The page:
Clapper reveals Bush-era docs showing NSA spying dragnet started 2001
Obama’s Director for National Intelligence, James Clapper, has declassified new documents that reveal how the NSA was first given the green light to start collecting bulk communication data in the hunt for Al-Qaeda terrorists after 9/11.
President Barack Obama’s administration has for the first time publicly confirmed “the existence of collection activities authorized by President George W. Bush,” such as bulk amounts of Internet and phone metadata, as part of the “Terrorist Surveillance Program” (TSP).
The disclosures are part of Washington’s campaign to justify the NSA’s surveillance activities, following massive leaks to the media about the classified programs by former NSA contractor Edward Snowden.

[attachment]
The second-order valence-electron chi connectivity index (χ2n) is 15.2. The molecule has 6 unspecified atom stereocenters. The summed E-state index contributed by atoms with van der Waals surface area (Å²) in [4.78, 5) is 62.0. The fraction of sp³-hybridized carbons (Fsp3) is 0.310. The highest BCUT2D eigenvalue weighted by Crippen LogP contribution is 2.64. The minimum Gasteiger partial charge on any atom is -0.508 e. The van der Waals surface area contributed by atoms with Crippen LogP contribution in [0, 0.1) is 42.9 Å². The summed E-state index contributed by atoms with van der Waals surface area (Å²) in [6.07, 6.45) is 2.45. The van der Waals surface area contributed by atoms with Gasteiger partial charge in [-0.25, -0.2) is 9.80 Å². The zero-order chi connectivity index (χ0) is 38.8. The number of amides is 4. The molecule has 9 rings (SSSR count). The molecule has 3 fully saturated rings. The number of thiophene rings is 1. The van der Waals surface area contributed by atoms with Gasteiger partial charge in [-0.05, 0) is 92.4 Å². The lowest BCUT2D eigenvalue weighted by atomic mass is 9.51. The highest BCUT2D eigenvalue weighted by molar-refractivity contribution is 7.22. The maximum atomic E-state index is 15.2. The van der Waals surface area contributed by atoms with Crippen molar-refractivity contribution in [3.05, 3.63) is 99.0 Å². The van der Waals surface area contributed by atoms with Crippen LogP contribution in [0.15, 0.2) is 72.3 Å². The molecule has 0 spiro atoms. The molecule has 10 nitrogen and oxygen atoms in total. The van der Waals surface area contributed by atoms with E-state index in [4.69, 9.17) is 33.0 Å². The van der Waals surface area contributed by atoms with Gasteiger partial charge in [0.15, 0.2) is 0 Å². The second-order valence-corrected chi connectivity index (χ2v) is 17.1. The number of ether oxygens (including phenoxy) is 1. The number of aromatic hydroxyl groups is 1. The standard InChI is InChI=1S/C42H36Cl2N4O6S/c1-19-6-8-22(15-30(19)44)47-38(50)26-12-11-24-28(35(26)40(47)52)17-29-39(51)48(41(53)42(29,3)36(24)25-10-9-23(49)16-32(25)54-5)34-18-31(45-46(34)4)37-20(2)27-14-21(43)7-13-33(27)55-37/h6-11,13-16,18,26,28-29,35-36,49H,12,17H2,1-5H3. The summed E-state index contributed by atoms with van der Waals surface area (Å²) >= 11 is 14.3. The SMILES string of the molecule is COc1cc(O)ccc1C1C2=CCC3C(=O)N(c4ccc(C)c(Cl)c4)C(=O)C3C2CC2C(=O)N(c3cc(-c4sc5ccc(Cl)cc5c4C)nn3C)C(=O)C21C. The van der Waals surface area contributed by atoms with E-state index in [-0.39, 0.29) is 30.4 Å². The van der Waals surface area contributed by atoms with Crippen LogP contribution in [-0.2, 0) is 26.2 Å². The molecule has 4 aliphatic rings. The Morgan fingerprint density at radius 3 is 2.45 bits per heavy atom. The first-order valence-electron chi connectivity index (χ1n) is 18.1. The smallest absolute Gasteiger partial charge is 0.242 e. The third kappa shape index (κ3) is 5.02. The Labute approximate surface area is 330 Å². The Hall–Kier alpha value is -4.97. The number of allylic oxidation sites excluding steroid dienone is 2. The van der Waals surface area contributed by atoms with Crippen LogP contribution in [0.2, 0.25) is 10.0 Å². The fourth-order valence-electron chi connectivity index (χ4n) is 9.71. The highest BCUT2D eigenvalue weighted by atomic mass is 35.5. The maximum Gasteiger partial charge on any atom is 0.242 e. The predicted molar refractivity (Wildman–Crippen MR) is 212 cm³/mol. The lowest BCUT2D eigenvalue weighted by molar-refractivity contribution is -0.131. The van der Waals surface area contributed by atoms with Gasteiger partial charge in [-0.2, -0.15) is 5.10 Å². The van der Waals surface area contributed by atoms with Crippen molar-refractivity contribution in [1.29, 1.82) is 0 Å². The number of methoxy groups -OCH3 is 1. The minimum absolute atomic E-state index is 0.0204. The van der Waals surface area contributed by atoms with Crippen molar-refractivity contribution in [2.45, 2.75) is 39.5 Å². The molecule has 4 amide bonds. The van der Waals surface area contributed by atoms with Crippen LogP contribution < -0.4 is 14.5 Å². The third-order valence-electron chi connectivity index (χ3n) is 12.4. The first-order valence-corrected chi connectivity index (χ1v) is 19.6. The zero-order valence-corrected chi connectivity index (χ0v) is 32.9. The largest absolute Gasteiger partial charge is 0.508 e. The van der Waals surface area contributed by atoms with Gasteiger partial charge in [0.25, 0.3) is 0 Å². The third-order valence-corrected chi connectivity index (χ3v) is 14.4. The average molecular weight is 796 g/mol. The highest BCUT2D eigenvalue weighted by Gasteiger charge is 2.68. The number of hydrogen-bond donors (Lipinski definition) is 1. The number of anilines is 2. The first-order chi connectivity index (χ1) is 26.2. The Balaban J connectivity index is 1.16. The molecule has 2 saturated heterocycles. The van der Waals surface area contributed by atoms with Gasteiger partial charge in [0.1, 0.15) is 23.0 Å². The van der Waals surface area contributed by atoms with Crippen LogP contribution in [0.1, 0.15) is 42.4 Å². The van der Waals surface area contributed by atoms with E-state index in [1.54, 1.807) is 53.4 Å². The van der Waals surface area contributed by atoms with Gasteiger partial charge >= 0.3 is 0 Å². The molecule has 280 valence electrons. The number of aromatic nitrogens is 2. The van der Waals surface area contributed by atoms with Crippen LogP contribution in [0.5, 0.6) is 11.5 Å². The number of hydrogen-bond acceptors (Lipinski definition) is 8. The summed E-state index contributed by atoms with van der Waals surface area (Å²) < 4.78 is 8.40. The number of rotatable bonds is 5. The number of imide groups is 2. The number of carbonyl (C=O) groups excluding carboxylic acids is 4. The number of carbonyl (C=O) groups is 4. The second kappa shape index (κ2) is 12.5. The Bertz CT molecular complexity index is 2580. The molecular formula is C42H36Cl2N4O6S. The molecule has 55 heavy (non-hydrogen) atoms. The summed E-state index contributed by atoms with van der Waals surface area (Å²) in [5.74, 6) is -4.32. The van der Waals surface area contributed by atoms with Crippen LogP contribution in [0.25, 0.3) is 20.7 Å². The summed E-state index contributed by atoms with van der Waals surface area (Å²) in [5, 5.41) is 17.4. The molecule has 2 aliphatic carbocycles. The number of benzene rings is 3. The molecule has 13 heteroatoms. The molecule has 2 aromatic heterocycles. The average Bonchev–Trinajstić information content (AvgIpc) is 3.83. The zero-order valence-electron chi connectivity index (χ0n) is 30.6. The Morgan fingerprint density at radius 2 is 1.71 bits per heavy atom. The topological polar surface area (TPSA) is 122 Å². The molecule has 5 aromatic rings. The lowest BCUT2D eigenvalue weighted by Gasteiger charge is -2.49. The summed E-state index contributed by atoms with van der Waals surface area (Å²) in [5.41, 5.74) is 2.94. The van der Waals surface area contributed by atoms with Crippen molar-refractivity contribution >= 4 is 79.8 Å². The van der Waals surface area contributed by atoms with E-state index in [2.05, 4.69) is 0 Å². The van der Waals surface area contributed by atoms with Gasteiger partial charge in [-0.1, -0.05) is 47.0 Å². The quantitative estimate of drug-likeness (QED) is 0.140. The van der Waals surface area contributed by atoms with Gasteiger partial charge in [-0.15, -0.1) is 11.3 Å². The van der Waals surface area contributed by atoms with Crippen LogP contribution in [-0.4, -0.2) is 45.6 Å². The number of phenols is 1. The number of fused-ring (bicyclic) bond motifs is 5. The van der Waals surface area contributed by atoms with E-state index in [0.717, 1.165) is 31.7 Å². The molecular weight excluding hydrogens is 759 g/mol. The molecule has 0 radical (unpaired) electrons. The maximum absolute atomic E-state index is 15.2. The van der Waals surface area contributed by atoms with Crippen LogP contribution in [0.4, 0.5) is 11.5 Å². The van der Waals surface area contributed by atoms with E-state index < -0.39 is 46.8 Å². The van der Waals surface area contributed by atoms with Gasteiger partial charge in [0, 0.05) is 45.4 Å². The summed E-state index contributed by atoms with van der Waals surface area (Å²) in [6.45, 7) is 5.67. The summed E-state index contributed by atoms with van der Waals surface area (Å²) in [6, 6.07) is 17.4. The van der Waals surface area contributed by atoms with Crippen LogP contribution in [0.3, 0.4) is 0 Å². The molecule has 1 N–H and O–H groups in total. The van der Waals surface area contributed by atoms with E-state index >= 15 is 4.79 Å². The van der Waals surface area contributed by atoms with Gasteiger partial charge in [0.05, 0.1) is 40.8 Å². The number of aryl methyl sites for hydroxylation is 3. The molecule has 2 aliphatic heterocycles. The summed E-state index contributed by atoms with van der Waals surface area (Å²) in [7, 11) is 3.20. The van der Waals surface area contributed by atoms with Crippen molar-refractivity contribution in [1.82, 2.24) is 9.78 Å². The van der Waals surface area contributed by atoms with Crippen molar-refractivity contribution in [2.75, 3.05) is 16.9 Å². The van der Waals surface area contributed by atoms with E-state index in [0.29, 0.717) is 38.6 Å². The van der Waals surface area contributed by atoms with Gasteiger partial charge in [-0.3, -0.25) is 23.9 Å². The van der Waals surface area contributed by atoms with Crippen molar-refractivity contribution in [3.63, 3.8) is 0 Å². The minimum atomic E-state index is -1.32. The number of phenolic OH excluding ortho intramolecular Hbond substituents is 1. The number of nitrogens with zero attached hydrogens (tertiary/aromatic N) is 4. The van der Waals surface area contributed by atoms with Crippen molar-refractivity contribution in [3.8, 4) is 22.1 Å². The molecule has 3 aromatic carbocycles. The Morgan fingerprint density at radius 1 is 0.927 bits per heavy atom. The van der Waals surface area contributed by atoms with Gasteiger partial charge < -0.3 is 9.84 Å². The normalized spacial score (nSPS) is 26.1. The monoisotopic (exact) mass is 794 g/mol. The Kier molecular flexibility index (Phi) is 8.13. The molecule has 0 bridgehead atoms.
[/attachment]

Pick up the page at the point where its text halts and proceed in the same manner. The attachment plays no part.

Clapper explained on Saturday that President George W. Bush first authorized the spying in October 2001, just weeks after the September 11 attacks.
It was revealed that President Bush issued authorizations every 30-60 days. Each authorization required “the minimization of information collected concerning American citizens to the extent consistent with the effective accomplishment of the mission of detection and prevention of acts of terrorism within the United States. NSA also applied additional internal constraints on the presidentially authorized activities.”
The presidentially authorized activities were later shifted to the authority of the Foreign Intelligence Surveillance Act (FISA), a secret court which considers government requests for electronic surveillance for intelligence-related purposes. The collection of communications content pursuant to presidential authorization ended in 2007, when the government switched TSP to FISA’s authority, and put it under the orders of the Foreign Intelligence Surveillance Court (FISC).